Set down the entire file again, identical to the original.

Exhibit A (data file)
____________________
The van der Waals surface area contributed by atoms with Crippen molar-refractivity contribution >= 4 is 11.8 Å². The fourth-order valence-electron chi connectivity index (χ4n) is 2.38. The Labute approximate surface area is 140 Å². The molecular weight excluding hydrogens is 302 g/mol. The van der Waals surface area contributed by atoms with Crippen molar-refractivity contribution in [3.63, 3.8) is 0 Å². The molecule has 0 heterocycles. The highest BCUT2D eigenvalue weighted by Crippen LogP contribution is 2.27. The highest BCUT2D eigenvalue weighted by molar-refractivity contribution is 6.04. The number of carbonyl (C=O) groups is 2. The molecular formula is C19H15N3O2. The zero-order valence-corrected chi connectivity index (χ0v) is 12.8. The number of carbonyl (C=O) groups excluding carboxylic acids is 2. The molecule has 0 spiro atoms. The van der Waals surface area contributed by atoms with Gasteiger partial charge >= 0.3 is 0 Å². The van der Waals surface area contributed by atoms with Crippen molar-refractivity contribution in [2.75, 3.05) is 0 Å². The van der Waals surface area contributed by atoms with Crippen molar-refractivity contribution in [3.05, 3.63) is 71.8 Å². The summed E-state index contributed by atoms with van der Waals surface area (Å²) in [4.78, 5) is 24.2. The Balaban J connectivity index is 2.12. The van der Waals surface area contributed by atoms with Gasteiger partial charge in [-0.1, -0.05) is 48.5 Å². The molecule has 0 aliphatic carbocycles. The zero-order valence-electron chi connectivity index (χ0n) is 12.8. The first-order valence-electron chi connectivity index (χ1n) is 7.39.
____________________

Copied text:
The van der Waals surface area contributed by atoms with Crippen molar-refractivity contribution >= 4 is 11.8 Å². The fourth-order valence-electron chi connectivity index (χ4n) is 2.38. The Labute approximate surface area is 140 Å². The molecular weight excluding hydrogens is 302 g/mol. The van der Waals surface area contributed by atoms with Crippen molar-refractivity contribution in [3.63, 3.8) is 0 Å². The molecule has 0 heterocycles. The highest BCUT2D eigenvalue weighted by Crippen LogP contribution is 2.27. The highest BCUT2D eigenvalue weighted by molar-refractivity contribution is 6.04. The number of carbonyl (C=O) groups is 2. The molecular formula is C19H15N3O2. The zero-order valence-corrected chi connectivity index (χ0v) is 12.8. The number of carbonyl (C=O) groups excluding carboxylic acids is 2. The molecule has 0 spiro atoms. The van der Waals surface area contributed by atoms with Gasteiger partial charge >= 0.3 is 0 Å². The van der Waals surface area contributed by atoms with Crippen molar-refractivity contribution in [2.75, 3.05) is 0 Å². The van der Waals surface area contributed by atoms with Crippen molar-refractivity contribution in [3.05, 3.63) is 71.8 Å². The summed E-state index contributed by atoms with van der Waals surface area (Å²) in [4.78, 5) is 24.2. The Balaban J connectivity index is 2.12. The van der Waals surface area contributed by atoms with Gasteiger partial charge in [-0.1, -0.05) is 48.5 Å². The molecule has 0 aliphatic carbocycles. The zero-order valence-electron chi connectivity index (χ0n) is 12.8. The first-order valence-electron chi connectivity index (χ1n) is 7.39.